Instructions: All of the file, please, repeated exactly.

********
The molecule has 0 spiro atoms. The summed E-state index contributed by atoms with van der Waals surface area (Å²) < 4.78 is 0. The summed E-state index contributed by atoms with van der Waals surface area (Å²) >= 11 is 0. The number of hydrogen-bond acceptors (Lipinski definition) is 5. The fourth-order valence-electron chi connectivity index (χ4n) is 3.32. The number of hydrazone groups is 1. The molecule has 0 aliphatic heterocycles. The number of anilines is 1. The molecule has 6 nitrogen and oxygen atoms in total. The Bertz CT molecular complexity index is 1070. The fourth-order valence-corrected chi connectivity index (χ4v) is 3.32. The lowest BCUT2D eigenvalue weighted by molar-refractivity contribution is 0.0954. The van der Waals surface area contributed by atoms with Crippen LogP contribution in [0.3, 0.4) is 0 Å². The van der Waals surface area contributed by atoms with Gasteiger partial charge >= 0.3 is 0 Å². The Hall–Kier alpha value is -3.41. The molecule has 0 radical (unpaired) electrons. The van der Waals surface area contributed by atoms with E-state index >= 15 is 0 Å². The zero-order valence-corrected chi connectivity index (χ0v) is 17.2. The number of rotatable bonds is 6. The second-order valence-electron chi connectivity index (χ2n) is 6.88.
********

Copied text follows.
The molecule has 0 spiro atoms. The summed E-state index contributed by atoms with van der Waals surface area (Å²) < 4.78 is 0. The summed E-state index contributed by atoms with van der Waals surface area (Å²) >= 11 is 0. The number of hydrogen-bond acceptors (Lipinski definition) is 5. The fourth-order valence-electron chi connectivity index (χ4n) is 3.32. The number of hydrazone groups is 1. The molecule has 0 aliphatic heterocycles. The number of anilines is 1. The molecule has 6 nitrogen and oxygen atoms in total. The Bertz CT molecular complexity index is 1070. The fourth-order valence-corrected chi connectivity index (χ4v) is 3.32. The lowest BCUT2D eigenvalue weighted by molar-refractivity contribution is 0.0954. The van der Waals surface area contributed by atoms with Crippen LogP contribution in [0.3, 0.4) is 0 Å². The van der Waals surface area contributed by atoms with Gasteiger partial charge >= 0.3 is 0 Å². The Hall–Kier alpha value is -3.41. The molecule has 0 radical (unpaired) electrons. The van der Waals surface area contributed by atoms with E-state index >= 15 is 0 Å². The zero-order valence-corrected chi connectivity index (χ0v) is 17.2. The number of rotatable bonds is 6. The second-order valence-electron chi connectivity index (χ2n) is 6.88.